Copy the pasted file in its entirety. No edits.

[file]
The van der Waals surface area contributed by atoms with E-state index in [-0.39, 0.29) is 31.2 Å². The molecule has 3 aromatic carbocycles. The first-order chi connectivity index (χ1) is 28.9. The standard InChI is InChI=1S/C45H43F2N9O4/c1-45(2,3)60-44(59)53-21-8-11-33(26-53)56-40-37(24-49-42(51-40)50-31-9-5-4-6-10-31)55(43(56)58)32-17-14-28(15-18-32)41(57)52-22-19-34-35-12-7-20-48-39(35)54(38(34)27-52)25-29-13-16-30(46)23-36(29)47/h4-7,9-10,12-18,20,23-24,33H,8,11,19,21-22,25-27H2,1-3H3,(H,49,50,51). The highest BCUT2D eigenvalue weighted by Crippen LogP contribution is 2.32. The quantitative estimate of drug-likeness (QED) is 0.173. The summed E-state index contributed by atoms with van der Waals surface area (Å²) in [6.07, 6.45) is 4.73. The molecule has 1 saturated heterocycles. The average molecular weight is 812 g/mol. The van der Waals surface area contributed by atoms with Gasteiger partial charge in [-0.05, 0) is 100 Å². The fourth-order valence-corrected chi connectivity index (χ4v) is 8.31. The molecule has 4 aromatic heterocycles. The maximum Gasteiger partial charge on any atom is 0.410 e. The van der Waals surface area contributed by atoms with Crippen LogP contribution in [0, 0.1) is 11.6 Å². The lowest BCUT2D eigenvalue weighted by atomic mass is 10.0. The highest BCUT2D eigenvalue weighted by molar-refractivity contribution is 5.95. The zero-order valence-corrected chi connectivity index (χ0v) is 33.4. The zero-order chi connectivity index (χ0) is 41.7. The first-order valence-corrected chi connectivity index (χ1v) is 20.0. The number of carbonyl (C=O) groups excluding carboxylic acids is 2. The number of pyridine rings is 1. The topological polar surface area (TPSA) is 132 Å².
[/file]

The van der Waals surface area contributed by atoms with E-state index in [-0.39, 0.29) is 31.2 Å². The molecule has 3 aromatic carbocycles. The first-order chi connectivity index (χ1) is 28.9. The standard InChI is InChI=1S/C45H43F2N9O4/c1-45(2,3)60-44(59)53-21-8-11-33(26-53)56-40-37(24-49-42(51-40)50-31-9-5-4-6-10-31)55(43(56)58)32-17-14-28(15-18-32)41(57)52-22-19-34-35-12-7-20-48-39(35)54(38(34)27-52)25-29-13-16-30(46)23-36(29)47/h4-7,9-10,12-18,20,23-24,33H,8,11,19,21-22,25-27H2,1-3H3,(H,49,50,51). The highest BCUT2D eigenvalue weighted by Crippen LogP contribution is 2.32. The quantitative estimate of drug-likeness (QED) is 0.173. The summed E-state index contributed by atoms with van der Waals surface area (Å²) in [6.07, 6.45) is 4.73. The molecule has 1 saturated heterocycles. The average molecular weight is 812 g/mol. The van der Waals surface area contributed by atoms with Gasteiger partial charge in [-0.05, 0) is 100 Å². The fourth-order valence-corrected chi connectivity index (χ4v) is 8.31. The molecule has 4 aromatic heterocycles. The maximum Gasteiger partial charge on any atom is 0.410 e. The van der Waals surface area contributed by atoms with Crippen LogP contribution in [0, 0.1) is 11.6 Å². The lowest BCUT2D eigenvalue weighted by atomic mass is 10.0. The highest BCUT2D eigenvalue weighted by molar-refractivity contribution is 5.95. The zero-order valence-corrected chi connectivity index (χ0v) is 33.4. The zero-order chi connectivity index (χ0) is 41.7. The first-order valence-corrected chi connectivity index (χ1v) is 20.0. The number of carbonyl (C=O) groups excluding carboxylic acids is 2. The number of pyridine rings is 1. The topological polar surface area (TPSA) is 132 Å².